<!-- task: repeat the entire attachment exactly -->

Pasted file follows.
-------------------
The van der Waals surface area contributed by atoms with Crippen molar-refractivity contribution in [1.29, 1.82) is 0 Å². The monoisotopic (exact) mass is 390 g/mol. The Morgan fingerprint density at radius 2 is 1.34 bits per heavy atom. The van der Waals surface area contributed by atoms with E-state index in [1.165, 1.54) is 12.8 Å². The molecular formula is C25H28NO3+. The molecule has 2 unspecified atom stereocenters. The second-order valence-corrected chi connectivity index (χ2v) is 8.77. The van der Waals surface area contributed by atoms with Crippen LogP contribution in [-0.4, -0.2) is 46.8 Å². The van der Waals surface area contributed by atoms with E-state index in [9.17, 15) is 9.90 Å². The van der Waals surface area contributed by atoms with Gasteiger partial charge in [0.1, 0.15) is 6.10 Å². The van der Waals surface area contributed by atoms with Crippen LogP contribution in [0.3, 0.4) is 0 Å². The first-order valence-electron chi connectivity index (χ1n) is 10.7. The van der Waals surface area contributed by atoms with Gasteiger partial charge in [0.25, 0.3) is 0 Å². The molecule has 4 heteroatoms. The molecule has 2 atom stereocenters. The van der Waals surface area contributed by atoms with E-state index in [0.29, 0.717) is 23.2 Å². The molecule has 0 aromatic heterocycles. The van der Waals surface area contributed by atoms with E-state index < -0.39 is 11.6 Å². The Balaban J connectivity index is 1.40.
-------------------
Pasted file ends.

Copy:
The van der Waals surface area contributed by atoms with Crippen molar-refractivity contribution in [1.29, 1.82) is 0 Å². The monoisotopic (exact) mass is 390 g/mol. The Morgan fingerprint density at radius 2 is 1.34 bits per heavy atom. The van der Waals surface area contributed by atoms with E-state index in [1.165, 1.54) is 12.8 Å². The molecular formula is C25H28NO3+. The molecule has 2 unspecified atom stereocenters. The second-order valence-corrected chi connectivity index (χ2v) is 8.77. The van der Waals surface area contributed by atoms with Crippen LogP contribution in [-0.4, -0.2) is 46.8 Å². The van der Waals surface area contributed by atoms with E-state index in [9.17, 15) is 9.90 Å². The van der Waals surface area contributed by atoms with Gasteiger partial charge in [0.1, 0.15) is 6.10 Å². The van der Waals surface area contributed by atoms with Crippen LogP contribution in [0.3, 0.4) is 0 Å². The first-order valence-electron chi connectivity index (χ1n) is 10.7. The van der Waals surface area contributed by atoms with Gasteiger partial charge in [0.25, 0.3) is 0 Å². The molecule has 4 heteroatoms. The molecule has 2 atom stereocenters. The van der Waals surface area contributed by atoms with E-state index in [0.29, 0.717) is 23.2 Å². The molecule has 0 aromatic heterocycles. The van der Waals surface area contributed by atoms with E-state index < -0.39 is 11.6 Å². The Balaban J connectivity index is 1.40.